NEW YORK (Feb. 13, 2012) — The winning designers of the 2nd annual Council of Fashion Designers of America (CFDA)/Lexus Eco-Fashion Challenge unveiled their sustainable clothing and accessory collections on Feb. 9 at MADE at Milk Studios as part of New York Fashion Week. The show was attended by fashion editors and buyers who viewed eco-friendly designs from this year’s three competition winners: Marcia Patmos of New York, John Bartlett of New York and Johnson Hartig from Los Angeles.

Each winning designer developed a clothing or accessory line demonstrating a commitment to ecologically responsible design. A minimum 25 percent of the collection had to be produced in an environmentally friendly manner. Many of the competition proposals included components such as recycled plastic, reclaimed wood, minimal packaging, and non-chemically treated fabrics.

Winner Marcia Patmos incorporated multiple sustainable ideas into her designs, including zero-waste technology in her garment production, sourcing vegetable-tanned leather, and using animal-friendly faux fur. Designer John Bartlett’s “Future-Rustic” collection was fabricated almost entirely in cruelty free, animal-free materials such as plant-based fabrics, organic cottons, and recycled synthetic materials, while winner Johnson Hartig, co-designer of the Libertine clothing line, also showed his eco-friendly fashions.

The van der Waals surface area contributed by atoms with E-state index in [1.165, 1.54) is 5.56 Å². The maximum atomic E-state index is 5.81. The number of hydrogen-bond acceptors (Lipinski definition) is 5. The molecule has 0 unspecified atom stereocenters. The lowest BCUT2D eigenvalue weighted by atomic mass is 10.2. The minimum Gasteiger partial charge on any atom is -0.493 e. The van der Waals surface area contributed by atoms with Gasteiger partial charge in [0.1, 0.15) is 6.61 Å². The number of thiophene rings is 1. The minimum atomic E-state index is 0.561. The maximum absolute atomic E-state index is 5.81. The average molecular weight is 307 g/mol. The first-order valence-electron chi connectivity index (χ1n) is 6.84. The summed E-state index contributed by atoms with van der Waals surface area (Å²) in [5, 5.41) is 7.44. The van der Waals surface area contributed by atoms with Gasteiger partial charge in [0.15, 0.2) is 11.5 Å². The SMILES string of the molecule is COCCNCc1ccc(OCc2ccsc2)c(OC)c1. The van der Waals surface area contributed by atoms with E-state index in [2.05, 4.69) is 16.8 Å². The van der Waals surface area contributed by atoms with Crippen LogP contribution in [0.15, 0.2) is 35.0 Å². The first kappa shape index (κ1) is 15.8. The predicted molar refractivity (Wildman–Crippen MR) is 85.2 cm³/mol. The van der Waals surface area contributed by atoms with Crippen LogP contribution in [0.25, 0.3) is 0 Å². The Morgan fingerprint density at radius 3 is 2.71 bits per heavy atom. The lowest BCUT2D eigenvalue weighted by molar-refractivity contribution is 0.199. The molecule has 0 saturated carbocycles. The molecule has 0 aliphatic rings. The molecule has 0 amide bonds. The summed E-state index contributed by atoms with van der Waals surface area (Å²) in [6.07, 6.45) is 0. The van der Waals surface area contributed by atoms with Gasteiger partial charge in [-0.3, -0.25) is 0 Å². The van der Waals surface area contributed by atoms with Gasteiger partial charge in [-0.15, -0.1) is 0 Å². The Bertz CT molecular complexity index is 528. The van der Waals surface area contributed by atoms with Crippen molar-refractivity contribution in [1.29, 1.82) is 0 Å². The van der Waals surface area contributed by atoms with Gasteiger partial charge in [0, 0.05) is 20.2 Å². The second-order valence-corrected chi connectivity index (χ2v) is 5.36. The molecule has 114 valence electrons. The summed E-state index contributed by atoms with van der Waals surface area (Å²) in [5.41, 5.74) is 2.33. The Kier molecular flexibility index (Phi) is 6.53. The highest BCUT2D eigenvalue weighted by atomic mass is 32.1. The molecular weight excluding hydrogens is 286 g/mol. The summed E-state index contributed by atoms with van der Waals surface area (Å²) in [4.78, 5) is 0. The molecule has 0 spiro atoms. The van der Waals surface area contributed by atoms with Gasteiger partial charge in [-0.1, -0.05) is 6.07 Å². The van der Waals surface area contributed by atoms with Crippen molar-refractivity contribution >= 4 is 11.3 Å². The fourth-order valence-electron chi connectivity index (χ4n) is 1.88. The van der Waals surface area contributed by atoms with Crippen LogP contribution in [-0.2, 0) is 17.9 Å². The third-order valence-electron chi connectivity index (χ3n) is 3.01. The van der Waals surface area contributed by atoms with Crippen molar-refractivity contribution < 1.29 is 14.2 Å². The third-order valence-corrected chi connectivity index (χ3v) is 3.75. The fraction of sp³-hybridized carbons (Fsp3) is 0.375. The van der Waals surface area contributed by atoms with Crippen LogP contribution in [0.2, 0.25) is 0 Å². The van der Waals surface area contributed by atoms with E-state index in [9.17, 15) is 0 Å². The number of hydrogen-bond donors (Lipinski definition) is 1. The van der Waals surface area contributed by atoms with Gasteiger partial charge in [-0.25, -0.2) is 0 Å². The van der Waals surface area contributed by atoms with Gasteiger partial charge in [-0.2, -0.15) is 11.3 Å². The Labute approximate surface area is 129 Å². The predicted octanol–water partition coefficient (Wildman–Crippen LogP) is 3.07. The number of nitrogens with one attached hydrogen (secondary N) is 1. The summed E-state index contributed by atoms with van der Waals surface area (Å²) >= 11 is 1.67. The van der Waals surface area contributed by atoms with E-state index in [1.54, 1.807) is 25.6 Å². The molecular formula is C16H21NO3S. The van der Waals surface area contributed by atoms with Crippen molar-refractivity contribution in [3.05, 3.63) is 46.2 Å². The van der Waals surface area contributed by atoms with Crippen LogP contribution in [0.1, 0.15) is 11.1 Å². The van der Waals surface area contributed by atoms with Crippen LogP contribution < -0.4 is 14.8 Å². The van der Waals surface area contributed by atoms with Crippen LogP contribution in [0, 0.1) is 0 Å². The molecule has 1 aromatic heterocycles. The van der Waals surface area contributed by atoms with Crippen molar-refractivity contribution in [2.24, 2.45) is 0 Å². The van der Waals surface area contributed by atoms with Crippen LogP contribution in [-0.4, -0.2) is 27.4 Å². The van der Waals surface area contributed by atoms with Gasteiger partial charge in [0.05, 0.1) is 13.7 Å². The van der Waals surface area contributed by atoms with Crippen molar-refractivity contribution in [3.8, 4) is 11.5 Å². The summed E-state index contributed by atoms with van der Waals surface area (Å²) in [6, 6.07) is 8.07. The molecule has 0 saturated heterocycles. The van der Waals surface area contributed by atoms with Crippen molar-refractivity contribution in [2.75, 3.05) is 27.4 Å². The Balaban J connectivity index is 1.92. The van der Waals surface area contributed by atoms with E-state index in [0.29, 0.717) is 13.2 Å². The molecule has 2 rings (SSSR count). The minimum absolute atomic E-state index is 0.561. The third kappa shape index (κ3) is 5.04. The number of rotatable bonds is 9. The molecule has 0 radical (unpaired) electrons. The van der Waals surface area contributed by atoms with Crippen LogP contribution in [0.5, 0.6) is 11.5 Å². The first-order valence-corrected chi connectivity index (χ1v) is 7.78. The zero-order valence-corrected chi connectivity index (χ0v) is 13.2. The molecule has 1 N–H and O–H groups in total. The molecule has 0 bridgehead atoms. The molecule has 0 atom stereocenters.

“Seeing the winning collections come to life on the runway is truly a thrill for us at Lexus,” stated Brian Smith, vice president of marketing for Lexus. “By partnering with the CFDA to create the Eco-Fashion Challenge, Lexus is encouraging sustainable lifestyles that don’t sacrifice style or luxury. We’re proud to support these industry thought-leaders as they share our passion for accelerating change in their respective field.”

The three winners each received $25,000 to support development of their collections. The proposals were selected by a panel of judges including Simon Collins (Parsons the New School For Design), Zanna Roberts Rossi (Marie Claire), Scott Hahn (Rogan/Loomstate), Julie Gilhart (consultant), Steven Kolb (CFDA) and Lisa Smilor (CFDA). Entries were selected based on design credibility, business acumen and eco-commitment, with attention focused on eco-fabrics, materials, processes and packaging.